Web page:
Of all the services we provide at Trilix, media planning and buying is one of the toughest for clients to understand. The terminology alone can be confusing, so we thought we’d try to shed some light on what can sometimes seem like a mysterious process.
Strategic media planning starts with a defined budget, understanding of target demographics, timeframe and a campaign objective. Once those are determined, our media team uses special software to determine cost per point goals. Cost per point is the cost to deliver a single rating point. Rating points are assigned by Nielsen or Arbitron, two organizations that study viewership and listener trends. The rating is the percentage of a population viewing a TV show or listening to a radio program during an average minute.
Cost per point helps us set goals for what our clients should be paying for a program. During political seasons, cost per point is higher, because space is at a premium. That’s why it’s more expensive to advertise during political seasons. You’ll often hear us urging clients to plan ahead to get the best positioning and cost during political seasons.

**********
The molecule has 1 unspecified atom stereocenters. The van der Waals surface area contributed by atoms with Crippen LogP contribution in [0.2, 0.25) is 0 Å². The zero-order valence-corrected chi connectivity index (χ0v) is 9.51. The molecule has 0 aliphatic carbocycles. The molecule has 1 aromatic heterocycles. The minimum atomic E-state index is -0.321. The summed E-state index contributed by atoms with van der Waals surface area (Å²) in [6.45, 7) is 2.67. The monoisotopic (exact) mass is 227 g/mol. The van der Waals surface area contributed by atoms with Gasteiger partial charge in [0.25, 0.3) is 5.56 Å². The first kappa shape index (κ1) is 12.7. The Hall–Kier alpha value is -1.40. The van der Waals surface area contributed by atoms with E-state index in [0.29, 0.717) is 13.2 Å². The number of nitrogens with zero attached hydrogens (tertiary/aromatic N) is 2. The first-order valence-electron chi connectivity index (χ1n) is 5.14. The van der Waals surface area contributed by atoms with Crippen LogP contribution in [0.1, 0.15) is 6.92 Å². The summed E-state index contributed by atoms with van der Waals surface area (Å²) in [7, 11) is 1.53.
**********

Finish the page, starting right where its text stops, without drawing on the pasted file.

Once we decide on cost per point goals, we work with stations to determine what space is available and the cost to buy certain time periods or programs. This is where we negotiate with stations and utilize our relationships with our media representatives for the best price possible, as well as value adds. As we begin putting the actual schedule together, two additional terms come into play: reach and frequency, which we’ll discuss in next week’s Against the Grain post.
July 09, 2012
Posted by: Heather Weaverling, Media Director